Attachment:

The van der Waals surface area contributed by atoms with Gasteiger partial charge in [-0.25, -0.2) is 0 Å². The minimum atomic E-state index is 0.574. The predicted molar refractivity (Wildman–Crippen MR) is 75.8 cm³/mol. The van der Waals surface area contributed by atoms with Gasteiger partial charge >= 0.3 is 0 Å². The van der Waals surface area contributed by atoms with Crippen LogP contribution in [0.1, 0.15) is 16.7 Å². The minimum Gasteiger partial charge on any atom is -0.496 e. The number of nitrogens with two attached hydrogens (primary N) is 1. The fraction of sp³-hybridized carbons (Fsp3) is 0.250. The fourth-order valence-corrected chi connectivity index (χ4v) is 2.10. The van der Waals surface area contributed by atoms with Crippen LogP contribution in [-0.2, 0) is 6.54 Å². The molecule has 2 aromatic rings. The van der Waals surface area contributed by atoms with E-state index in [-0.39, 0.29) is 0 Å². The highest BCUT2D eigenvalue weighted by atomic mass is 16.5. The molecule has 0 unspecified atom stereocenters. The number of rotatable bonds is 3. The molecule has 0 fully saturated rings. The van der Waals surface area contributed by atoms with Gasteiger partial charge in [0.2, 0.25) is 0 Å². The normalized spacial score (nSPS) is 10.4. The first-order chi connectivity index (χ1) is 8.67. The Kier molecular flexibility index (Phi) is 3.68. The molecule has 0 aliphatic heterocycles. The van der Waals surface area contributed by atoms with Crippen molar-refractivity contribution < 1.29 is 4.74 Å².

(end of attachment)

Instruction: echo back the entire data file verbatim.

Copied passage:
The van der Waals surface area contributed by atoms with Gasteiger partial charge in [-0.25, -0.2) is 0 Å². The minimum atomic E-state index is 0.574. The predicted molar refractivity (Wildman–Crippen MR) is 75.8 cm³/mol. The van der Waals surface area contributed by atoms with Gasteiger partial charge >= 0.3 is 0 Å². The van der Waals surface area contributed by atoms with Crippen LogP contribution in [0.1, 0.15) is 16.7 Å². The minimum Gasteiger partial charge on any atom is -0.496 e. The number of nitrogens with two attached hydrogens (primary N) is 1. The fraction of sp³-hybridized carbons (Fsp3) is 0.250. The fourth-order valence-corrected chi connectivity index (χ4v) is 2.10. The van der Waals surface area contributed by atoms with Crippen LogP contribution in [-0.2, 0) is 6.54 Å². The molecule has 2 aromatic rings. The van der Waals surface area contributed by atoms with E-state index in [-0.39, 0.29) is 0 Å². The highest BCUT2D eigenvalue weighted by atomic mass is 16.5. The molecule has 0 unspecified atom stereocenters. The number of rotatable bonds is 3. The molecule has 0 fully saturated rings. The van der Waals surface area contributed by atoms with Gasteiger partial charge in [0.2, 0.25) is 0 Å². The normalized spacial score (nSPS) is 10.4. The first-order chi connectivity index (χ1) is 8.67. The Kier molecular flexibility index (Phi) is 3.68. The molecule has 0 aliphatic heterocycles. The van der Waals surface area contributed by atoms with Crippen molar-refractivity contribution < 1.29 is 4.74 Å².